There was a BIPOC grad student thread a bit ago about how all the reading in
First of all, just assigning long reading lists IS kinda hazing, but not really hazing: it’s part of the privileged world of the academy where students with educated parents have a HUGE advantage over students like me, with parents who couldn’t help because they weren’t privileged enough to go. Nobody believes that you can read 800 pages a week closely. Nobody. If you can, congratulations, you’re better than me. But most people can’t.
So what’s the point of putting all that reading down? Well, as scholars, there is a lot of work you should be AWARE of even if you have not read. It’s enough for me to know, tangentially, that one of Hobbes’ important points in the Leviathan has to do with the sources of political authority because I am somebody who is tangentially interested in political authority. I don’t write about it, but I am interested, and maybe someday I will write about it. Or not. It’s just nice to know that I am watching/reading convos about it that when somebody drops Hobbes, I know his *general* line. If a dispute arises over exactly what Hobbes meant when discussing slavery and human rights, then I am out of my league generally since I have read bits and pieces of his material on human rights (remarkably contemporary in my read) but not all of it. But since I’m not a Hobbes scholar, this is ok.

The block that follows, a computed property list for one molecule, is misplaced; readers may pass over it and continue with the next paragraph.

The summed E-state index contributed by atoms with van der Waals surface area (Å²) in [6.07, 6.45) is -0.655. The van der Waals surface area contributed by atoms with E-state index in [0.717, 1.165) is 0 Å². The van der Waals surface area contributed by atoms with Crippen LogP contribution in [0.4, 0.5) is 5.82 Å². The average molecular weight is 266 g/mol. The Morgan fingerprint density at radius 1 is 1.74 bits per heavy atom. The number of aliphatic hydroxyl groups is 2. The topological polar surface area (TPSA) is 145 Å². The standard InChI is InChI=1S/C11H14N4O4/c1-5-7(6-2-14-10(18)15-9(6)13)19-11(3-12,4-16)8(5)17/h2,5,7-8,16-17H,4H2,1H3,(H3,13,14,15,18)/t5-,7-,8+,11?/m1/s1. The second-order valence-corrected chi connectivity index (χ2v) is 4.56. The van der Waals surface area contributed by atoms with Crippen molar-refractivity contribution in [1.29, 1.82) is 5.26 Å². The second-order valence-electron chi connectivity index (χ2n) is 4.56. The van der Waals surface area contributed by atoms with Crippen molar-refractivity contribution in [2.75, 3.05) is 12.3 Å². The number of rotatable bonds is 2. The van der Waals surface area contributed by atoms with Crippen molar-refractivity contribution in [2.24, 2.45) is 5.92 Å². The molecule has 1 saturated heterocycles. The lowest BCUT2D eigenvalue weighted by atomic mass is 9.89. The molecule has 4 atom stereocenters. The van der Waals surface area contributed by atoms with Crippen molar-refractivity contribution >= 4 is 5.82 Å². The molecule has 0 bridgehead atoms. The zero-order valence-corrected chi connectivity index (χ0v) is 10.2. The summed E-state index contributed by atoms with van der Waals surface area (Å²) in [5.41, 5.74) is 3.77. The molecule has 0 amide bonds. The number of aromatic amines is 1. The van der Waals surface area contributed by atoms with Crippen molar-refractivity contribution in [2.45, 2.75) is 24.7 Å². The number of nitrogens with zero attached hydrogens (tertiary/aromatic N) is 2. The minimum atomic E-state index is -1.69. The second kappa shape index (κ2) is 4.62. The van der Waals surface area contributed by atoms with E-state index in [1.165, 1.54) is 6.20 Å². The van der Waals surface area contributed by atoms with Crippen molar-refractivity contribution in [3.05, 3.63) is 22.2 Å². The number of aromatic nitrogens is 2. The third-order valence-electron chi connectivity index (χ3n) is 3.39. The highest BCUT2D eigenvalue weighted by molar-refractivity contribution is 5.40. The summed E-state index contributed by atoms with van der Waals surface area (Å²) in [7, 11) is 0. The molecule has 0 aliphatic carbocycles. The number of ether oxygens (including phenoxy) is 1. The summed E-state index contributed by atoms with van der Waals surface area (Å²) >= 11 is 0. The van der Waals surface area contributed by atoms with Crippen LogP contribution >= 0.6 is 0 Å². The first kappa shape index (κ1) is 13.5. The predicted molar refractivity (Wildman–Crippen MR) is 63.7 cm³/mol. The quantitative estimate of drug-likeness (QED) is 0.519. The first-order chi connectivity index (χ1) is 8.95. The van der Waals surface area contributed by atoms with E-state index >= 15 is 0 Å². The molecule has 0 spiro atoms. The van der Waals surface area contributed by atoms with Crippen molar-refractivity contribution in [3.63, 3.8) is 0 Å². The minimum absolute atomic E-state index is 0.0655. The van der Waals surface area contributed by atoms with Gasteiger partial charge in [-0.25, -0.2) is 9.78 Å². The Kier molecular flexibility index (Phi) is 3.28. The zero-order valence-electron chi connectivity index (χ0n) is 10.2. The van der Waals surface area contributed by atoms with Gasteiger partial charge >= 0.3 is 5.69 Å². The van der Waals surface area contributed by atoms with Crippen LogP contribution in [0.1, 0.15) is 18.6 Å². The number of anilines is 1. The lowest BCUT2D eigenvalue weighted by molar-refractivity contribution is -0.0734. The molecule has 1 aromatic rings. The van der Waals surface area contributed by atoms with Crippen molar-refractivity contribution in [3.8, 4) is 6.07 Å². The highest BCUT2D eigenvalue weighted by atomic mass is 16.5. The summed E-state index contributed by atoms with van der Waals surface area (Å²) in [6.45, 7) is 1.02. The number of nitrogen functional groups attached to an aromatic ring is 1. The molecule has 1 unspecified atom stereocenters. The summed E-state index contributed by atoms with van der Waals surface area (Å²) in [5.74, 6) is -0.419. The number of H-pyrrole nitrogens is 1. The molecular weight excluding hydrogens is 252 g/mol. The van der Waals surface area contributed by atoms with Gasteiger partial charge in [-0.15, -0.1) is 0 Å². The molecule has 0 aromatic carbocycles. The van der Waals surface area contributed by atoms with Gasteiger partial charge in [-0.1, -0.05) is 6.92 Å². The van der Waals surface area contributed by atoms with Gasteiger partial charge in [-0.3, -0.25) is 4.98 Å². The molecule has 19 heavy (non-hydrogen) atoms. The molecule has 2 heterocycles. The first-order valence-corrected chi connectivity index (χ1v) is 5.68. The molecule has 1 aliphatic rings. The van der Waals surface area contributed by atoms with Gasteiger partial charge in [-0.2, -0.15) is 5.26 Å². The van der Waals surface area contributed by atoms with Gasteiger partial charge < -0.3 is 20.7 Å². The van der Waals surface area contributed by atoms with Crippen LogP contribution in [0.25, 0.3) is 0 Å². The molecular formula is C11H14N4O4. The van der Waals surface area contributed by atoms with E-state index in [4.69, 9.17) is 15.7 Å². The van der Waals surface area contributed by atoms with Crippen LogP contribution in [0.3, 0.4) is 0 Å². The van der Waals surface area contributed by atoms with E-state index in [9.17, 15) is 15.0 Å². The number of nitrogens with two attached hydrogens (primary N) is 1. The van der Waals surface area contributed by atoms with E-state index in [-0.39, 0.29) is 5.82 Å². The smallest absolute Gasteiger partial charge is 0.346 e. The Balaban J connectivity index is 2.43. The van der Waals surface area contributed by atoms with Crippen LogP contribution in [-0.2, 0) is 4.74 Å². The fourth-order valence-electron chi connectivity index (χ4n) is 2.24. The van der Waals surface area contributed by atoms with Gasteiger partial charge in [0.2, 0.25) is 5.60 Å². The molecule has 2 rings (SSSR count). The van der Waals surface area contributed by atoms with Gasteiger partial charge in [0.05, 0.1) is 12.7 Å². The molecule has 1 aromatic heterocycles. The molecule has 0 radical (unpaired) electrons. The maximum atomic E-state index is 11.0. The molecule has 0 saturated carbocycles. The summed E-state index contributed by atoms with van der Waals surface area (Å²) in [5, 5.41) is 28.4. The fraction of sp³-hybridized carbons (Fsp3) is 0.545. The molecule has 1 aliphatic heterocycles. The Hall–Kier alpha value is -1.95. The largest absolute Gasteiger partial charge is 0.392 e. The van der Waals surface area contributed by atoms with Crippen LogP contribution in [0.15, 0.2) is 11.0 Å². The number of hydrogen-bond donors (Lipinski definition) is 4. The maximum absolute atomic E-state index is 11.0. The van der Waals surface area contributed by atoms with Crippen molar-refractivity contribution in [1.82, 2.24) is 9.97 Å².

My life would be less good, and I wouldn’t be as good a scholar as I am (to the degree that I am a *good* scholar, let alone a scholar anymore but let’s leave that debate to another day) without Hobbes in my peripheral vision.
But do I know Rawls? Oh yeah. I’ve read all of Rawls, so thoroughly and repeatedly in fact, that I have strong opinions on what the rest of you can skip in Rawls. (Ignore the minimax chapters) unless you are really, really interested in the debate with John Harsanyi. Then read that chapter for sure.) I have read a bunch of writers on Rawls. A bunch of critiques. All of them? Not sure, but I have a Google alert that tells me whenever a new thing is published on Rawls, some of which I need and some of which I don’t, and I’ll pick and choose what I need. But I will see it all, and probably log them all, in my citation manager because maybe I will take my research in a direction where I will need to engage with that material.
If professors don’t point you to all the readings, then how are you supposed to know the possibilities and directions thought has gone and can go? Answer: You sample, you don’t read everything
Plenty of young scholars think being a scholar is about expressing their opinions. This is a major problem for young scholars: when I was starting out, the internet was younger, and
To wit: your value as a scholar comes from your informed ideas. Anybody pushing a lot of reading at you may be hazing you depending on how they act about it, but they are also giving you a gift. What students tend to forget is that even though they are students and don’t have a ton of power, they still control how they organize the material for themselves and what they want to go deeply into and what they don’t.
If you refuse to read the things to show your big bad oppressor professors what’s what, you WILL very likely have reviewers hand you your ass for not citing and discussing the important literature in your manuscript, and since everybody has a different idea of what matters in any given field, having a big reading list to go back to when this comes up is handy as all hell.
Tomorrow’s installment will share some very cool things that our brilliant PhD student, Ben Tomey, put together to help students out with All The Reading.